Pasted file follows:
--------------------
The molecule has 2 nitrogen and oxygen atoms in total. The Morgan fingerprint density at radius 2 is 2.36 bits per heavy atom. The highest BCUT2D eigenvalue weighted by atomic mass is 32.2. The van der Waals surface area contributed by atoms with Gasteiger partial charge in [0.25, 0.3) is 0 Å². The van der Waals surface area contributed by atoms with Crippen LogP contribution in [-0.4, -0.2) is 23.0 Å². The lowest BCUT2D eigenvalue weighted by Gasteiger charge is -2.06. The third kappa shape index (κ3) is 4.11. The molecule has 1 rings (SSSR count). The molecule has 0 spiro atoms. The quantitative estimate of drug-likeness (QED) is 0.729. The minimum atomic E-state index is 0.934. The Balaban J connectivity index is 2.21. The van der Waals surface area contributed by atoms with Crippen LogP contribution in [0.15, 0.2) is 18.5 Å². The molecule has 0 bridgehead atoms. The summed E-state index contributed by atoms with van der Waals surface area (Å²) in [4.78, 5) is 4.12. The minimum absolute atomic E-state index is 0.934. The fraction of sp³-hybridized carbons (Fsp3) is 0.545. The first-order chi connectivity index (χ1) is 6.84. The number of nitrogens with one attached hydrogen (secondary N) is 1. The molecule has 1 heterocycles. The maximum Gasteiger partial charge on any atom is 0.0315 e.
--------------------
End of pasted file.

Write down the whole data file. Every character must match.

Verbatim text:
The molecule has 2 nitrogen and oxygen atoms in total. The Morgan fingerprint density at radius 2 is 2.36 bits per heavy atom. The highest BCUT2D eigenvalue weighted by atomic mass is 32.2. The van der Waals surface area contributed by atoms with Gasteiger partial charge in [0.25, 0.3) is 0 Å². The van der Waals surface area contributed by atoms with Crippen LogP contribution in [-0.4, -0.2) is 23.0 Å². The lowest BCUT2D eigenvalue weighted by Gasteiger charge is -2.06. The third kappa shape index (κ3) is 4.11. The molecule has 1 rings (SSSR count). The molecule has 0 spiro atoms. The quantitative estimate of drug-likeness (QED) is 0.729. The minimum atomic E-state index is 0.934. The Balaban J connectivity index is 2.21. The van der Waals surface area contributed by atoms with Crippen LogP contribution in [0.15, 0.2) is 18.5 Å². The molecule has 0 bridgehead atoms. The summed E-state index contributed by atoms with van der Waals surface area (Å²) in [4.78, 5) is 4.12. The minimum absolute atomic E-state index is 0.934. The fraction of sp³-hybridized carbons (Fsp3) is 0.545. The first-order chi connectivity index (χ1) is 6.84. The number of nitrogens with one attached hydrogen (secondary N) is 1. The molecule has 1 heterocycles. The maximum Gasteiger partial charge on any atom is 0.0315 e.